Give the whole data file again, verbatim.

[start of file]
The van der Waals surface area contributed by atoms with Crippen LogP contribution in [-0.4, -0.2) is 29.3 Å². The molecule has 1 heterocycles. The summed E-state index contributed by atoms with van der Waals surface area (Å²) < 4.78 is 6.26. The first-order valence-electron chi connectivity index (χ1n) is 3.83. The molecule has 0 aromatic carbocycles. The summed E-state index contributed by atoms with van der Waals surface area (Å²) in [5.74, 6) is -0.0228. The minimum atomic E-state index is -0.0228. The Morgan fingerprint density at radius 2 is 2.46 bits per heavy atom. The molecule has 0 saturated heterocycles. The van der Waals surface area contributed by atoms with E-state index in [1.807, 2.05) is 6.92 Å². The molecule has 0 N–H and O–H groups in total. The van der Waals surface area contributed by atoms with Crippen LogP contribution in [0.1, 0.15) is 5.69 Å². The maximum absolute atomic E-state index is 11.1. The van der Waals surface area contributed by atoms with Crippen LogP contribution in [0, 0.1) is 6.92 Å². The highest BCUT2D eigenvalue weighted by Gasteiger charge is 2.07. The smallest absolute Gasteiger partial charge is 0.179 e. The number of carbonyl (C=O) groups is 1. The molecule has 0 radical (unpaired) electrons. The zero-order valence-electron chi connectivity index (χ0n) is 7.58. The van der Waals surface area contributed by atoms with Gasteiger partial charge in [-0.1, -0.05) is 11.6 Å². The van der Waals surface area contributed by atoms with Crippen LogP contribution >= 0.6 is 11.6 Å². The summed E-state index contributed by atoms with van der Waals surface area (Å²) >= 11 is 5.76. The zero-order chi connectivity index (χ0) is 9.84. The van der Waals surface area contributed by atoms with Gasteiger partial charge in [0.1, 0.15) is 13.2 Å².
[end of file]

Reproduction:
The van der Waals surface area contributed by atoms with Crippen LogP contribution in [-0.4, -0.2) is 29.3 Å². The molecule has 1 heterocycles. The summed E-state index contributed by atoms with van der Waals surface area (Å²) < 4.78 is 6.26. The first-order valence-electron chi connectivity index (χ1n) is 3.83. The molecule has 0 aromatic carbocycles. The summed E-state index contributed by atoms with van der Waals surface area (Å²) in [5.74, 6) is -0.0228. The minimum atomic E-state index is -0.0228. The Morgan fingerprint density at radius 2 is 2.46 bits per heavy atom. The molecule has 0 saturated heterocycles. The van der Waals surface area contributed by atoms with E-state index in [1.807, 2.05) is 6.92 Å². The molecule has 0 N–H and O–H groups in total. The van der Waals surface area contributed by atoms with Crippen LogP contribution in [0.1, 0.15) is 5.69 Å². The maximum absolute atomic E-state index is 11.1. The van der Waals surface area contributed by atoms with Crippen LogP contribution in [0, 0.1) is 6.92 Å². The highest BCUT2D eigenvalue weighted by Gasteiger charge is 2.07. The smallest absolute Gasteiger partial charge is 0.179 e. The number of carbonyl (C=O) groups is 1. The molecule has 0 radical (unpaired) electrons. The zero-order valence-electron chi connectivity index (χ0n) is 7.58. The van der Waals surface area contributed by atoms with Gasteiger partial charge in [-0.1, -0.05) is 11.6 Å². The van der Waals surface area contributed by atoms with Crippen LogP contribution >= 0.6 is 11.6 Å². The summed E-state index contributed by atoms with van der Waals surface area (Å²) >= 11 is 5.76. The zero-order chi connectivity index (χ0) is 9.84. The van der Waals surface area contributed by atoms with Gasteiger partial charge in [0.1, 0.15) is 13.2 Å².